Red Roses for a Blue Lady

"Red Roses for a Blue Lady"
Single by Bert Kaempfert
Released 1965 (1965)

"Red Roses for a Blue Lady" is a 1948 popular song by Sid Tepper and Roy C. Bennett (alias Roy Brodsky). It has been recorded by a number of performers. The best-selling recording was made by Vaughn Monroe and His Orchestra Vocalists: Vaughn Monroe and The Moon Men on December 15, 1948. It was released by RCA Victor Records as catalog number 20-3319 (in United States) and by EMI on the His Master's Voice label as catalogue numbers BD 1247, HN 3014, HQ 3071, IM 13425 and GY 478. It first reached the Billboard magazine charts on January 14, 1949 and lasted 19 weeks on the chart, peaking at #4.[1]

Another recording was made by Guy Lombardo and his Royal Canadians on December 22, 1948. It was released by Decca Records as catalog number 24549. The record first reached the Billboard magazine charts on February 4, 1949 and lasted 13 weeks on the chart, peaking at #10.[1]

The song was revived in 1965 by vocalists Vic Dana and Wayne Newton and instrumentalist Bert Kaempfert; Dana's version was the most successful, peaking at #10 on the pop chart and #2 on the Easy Listening chart.[2] Kaempfert's peaked at #11 on the same chart. Wayne Newton's version reached #23. All were listed on Billboard's Easy listening (later Adult Contemporary) survey. Andy Williams released a version in 1965 as the B-side to his hit song "...and Roses and Roses". Harry James recorded a version in 1965 on his album Harry James Plays Green Onions & Other Great Hits (Dot DLP 3634 and DLP 25634).

Bruno Balz has written German lyrics. The German title is "Ich sende dir Rosen". The Cornel Trio recorded it in Berlin on October 15, 1952. The song was released by Electrola as catalog number EG 7848.

Interpretation of lyrical content

The song is sung from the viewpoint of a man speaking to a florist. He is purchasing flowers to give to the woman he loves. However, this romantically-minded gentleman and his sweetheart have apparently had a tiff.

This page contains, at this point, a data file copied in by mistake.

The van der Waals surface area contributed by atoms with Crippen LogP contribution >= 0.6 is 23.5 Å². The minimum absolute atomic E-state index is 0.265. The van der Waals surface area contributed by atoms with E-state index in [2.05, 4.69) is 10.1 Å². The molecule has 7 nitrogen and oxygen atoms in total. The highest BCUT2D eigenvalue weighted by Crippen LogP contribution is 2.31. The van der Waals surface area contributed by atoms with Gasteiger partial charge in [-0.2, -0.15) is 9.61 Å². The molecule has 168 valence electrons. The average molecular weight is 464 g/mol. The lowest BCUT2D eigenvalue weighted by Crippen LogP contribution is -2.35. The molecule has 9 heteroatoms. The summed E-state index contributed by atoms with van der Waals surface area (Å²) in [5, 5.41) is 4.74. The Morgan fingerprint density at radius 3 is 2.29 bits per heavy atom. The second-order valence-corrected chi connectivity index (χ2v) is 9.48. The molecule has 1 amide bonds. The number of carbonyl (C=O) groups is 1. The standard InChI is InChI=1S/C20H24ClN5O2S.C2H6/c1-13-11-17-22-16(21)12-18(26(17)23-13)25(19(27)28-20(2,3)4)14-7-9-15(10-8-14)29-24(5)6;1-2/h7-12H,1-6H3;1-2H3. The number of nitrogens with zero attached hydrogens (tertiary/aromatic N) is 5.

Roses, especially red roses, are associated with romance, and men have often been known to give bouquets of a dozen or more of these to women whose hearts they wish to win over, and in this case it appears that the man hopes that the gift of several red roses will help resolve the quarrel he has had with his sweetheart. The woman is never mentioned by name, but instead is referred to as a "blue lady." "Blue lady" in this case is not actually referring to color at all (as in "blue baby"); instead it is playing on the fact that the word "blue" is often used as a euphemism for "sad," as in "I've got the Blues." However, by juxtaposing the "red" of the flowers with the "blue" of the lady's mood, the author has created a pun of sorts, playing up the common opposition of "red" and "blue" as they are both primary colors.

The narrator refers to his sweetheart as the sweetest gal in town and hopes that this floral gift will brighten up her mood and soften up her current attitude toward him.

In the last verse, this fellow tells the florist that if the rose bouquet helps smooth things over with his sweetheart, he will go back to the florist's shop to purchase an orchid corsage for the lady's wedding gown, thus stating he plans to propose to her once their differences are set aside.


  1. 1 2 Whitburn, Joel (1973). Top Pop Records 1940-1955. Record Research.
  2. Whitburn, Joel (2002). Top Adult Contemporary: 1961-2001. Record Research. p. 70.
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